1993 Winner
Winners:
State of Texas
1993
Publication:
Innovations in American Government Awards
Organization:
Innovations in American Government Awards
Jurisdiction:
Texas
The passage of the federal Family Support Act of 1988 posed a serious concern for Texas's Department of Human Services (DHS). In order to meet its revolutionary mandates, DHS needed to effectively implement an entirely new set of child care provisions. For years, the State of Texas had been meeting child care demands by directly contracting specified child-care providers. This procedure impeded on parental choice by limiting the number of available providers. In order to obtain child care, parents were required to complete multiple applications and to decipher complex eligibility requirements. The Family Support Act established child care as an entitlement to certain families and also permitted parents to make their own child care arrangements rather than being limited to state-contracted providers. In order to meet the new demands, DHS needed to increase substantially the number of child care options for families to make it possible to procure services quickly in locations as diverse as the inner city of Dallas and the vast rural areas of West Texas.
 
In 1991, DHS created the Texas Child Care Management Services (CCMS), the first statewide fiscal management and service delivery system in the nation, to coordinate all the major sources of state and federal child care funds. DHS directly contracts with 27 community organizations across Texas, each serving a specific geographic area. Following state guidelines and procedures, the community organizations then contract with individual child care vendors within their regions. The community organization responsibilities include determining eligibility, managing standardized billing and payment, and assisting parents in locating and enrolling their children in certified child care programs. In order to effectively complete these goals, every organization is supported by a comprehensive automation system, which is designed to serve a number of purposes, including matching funding sources with client eligibility categories, managing waiting lists, and performing child care resource and referral activities. The automation system has brought forth more uniformity in procedures and standards and has reduced arbitrary decisions and favoritism.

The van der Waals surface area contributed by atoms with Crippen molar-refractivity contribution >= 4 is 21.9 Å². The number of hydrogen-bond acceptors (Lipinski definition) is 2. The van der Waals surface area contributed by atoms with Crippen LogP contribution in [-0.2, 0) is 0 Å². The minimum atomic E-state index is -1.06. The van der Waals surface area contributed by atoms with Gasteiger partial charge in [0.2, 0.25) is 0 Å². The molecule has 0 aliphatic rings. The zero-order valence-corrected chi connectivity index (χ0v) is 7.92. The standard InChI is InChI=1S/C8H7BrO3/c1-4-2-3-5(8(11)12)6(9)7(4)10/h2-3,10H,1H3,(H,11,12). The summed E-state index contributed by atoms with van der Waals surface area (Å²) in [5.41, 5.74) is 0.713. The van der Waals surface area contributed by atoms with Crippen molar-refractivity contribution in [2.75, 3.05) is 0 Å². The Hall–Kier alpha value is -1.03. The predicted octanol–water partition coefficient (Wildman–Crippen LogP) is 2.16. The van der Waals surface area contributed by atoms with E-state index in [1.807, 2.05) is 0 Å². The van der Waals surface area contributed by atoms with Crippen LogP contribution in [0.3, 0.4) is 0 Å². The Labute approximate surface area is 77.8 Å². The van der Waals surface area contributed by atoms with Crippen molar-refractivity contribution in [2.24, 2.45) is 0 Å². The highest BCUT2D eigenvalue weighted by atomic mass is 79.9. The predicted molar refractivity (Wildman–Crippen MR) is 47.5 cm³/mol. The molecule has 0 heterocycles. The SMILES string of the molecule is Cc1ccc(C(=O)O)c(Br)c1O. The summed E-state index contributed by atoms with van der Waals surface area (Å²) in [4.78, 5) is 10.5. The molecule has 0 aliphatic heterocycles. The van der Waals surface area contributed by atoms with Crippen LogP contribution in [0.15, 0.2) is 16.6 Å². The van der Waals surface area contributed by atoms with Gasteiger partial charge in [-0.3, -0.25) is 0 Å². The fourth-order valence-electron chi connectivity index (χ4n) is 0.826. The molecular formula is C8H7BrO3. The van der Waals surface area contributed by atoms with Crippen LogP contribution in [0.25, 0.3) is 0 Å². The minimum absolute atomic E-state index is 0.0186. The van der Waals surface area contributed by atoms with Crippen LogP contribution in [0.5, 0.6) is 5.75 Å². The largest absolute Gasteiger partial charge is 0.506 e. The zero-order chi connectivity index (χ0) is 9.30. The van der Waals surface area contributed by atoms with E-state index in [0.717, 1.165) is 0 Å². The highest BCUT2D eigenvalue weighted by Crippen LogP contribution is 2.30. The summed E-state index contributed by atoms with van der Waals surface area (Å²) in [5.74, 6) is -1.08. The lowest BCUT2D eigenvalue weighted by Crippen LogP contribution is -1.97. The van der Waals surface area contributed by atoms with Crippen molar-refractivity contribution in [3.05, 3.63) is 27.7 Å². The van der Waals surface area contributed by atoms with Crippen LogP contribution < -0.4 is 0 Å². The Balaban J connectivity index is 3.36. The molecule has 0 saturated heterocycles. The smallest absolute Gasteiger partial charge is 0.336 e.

Under CCMS, parents are given the freedom to choose programs that provides best care for their children. Parents may choose any licensed or registered child care provider they desire, or they may opt to have a child's grandparent, aunt, or uncle provide the care, regardless of the source of funds used to pay for the care. Because the system is highly automated, parents have direct access to eight different funding sources and receive information about various child care options by completing a single application, which may be submitted by either mail or telephone.
 
The program has been welcomed by both parents and child care providers who previously had no opportunity to receive government funding. Any child care provider who complies with state licensing standards and carries liability insurance may participate in the program as a vendor. CCMS encourages more providers to contract with the government by reducing the paperwork burden and by offering timelier payments. In addition, scholarships for staff training and the permanent loan of developmentally appropriate classroom materials are offered to vendors who voluntarily work towards meeting specific program quality criteria.
 
In addition to parents and child care providers, the United Way of Texas has also been an ardent supporter of CCMS, often supporting the system in public testimony. Moreover, Texas State officials assert that CCMS has enabled them to efficiently utilize increased federal child care funds that might otherwise have been squandered. From 1991 to 1993, the number of children receiving care per day in Texas has risen from 26,454 to 53,715, and the number of CCMS child care providers has more than doubled, from 2,000 to 4,207. Over 15 other states have expressed strong interest in replicating CCMS, and Texas is considering applying the concept to a wide range of other policy areas, such as job training and vocational programs.
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